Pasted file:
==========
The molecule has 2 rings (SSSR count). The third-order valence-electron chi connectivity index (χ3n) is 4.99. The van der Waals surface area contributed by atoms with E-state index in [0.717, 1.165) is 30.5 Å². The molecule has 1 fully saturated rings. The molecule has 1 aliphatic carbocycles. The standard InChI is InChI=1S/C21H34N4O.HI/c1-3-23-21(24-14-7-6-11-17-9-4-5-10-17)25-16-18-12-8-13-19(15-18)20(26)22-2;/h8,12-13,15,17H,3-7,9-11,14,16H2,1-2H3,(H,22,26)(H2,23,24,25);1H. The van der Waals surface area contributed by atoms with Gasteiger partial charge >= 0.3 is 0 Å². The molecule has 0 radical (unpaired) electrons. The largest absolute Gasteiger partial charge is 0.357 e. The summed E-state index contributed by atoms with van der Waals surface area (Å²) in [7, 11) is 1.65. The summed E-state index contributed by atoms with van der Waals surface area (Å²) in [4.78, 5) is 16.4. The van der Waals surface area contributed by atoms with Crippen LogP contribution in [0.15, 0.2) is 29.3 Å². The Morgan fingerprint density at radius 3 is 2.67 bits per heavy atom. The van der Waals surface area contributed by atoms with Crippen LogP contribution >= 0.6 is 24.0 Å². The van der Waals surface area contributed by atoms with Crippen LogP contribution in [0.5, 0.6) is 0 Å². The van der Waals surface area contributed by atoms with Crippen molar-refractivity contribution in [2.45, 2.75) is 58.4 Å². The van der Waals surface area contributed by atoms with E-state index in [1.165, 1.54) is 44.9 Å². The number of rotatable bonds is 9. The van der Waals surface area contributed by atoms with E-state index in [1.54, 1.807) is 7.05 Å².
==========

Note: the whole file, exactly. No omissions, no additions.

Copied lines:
The molecule has 2 rings (SSSR count). The third-order valence-electron chi connectivity index (χ3n) is 4.99. The van der Waals surface area contributed by atoms with E-state index in [0.717, 1.165) is 30.5 Å². The molecule has 1 fully saturated rings. The molecule has 1 aliphatic carbocycles. The standard InChI is InChI=1S/C21H34N4O.HI/c1-3-23-21(24-14-7-6-11-17-9-4-5-10-17)25-16-18-12-8-13-19(15-18)20(26)22-2;/h8,12-13,15,17H,3-7,9-11,14,16H2,1-2H3,(H,22,26)(H2,23,24,25);1H. The van der Waals surface area contributed by atoms with Gasteiger partial charge >= 0.3 is 0 Å². The molecule has 0 radical (unpaired) electrons. The largest absolute Gasteiger partial charge is 0.357 e. The summed E-state index contributed by atoms with van der Waals surface area (Å²) in [7, 11) is 1.65. The summed E-state index contributed by atoms with van der Waals surface area (Å²) in [4.78, 5) is 16.4. The van der Waals surface area contributed by atoms with Crippen LogP contribution in [0.15, 0.2) is 29.3 Å². The Morgan fingerprint density at radius 3 is 2.67 bits per heavy atom. The van der Waals surface area contributed by atoms with Crippen LogP contribution >= 0.6 is 24.0 Å². The van der Waals surface area contributed by atoms with Crippen LogP contribution in [0.5, 0.6) is 0 Å². The van der Waals surface area contributed by atoms with Crippen molar-refractivity contribution in [2.45, 2.75) is 58.4 Å². The van der Waals surface area contributed by atoms with E-state index in [1.165, 1.54) is 44.9 Å². The number of rotatable bonds is 9. The van der Waals surface area contributed by atoms with E-state index in [1.54, 1.807) is 7.05 Å².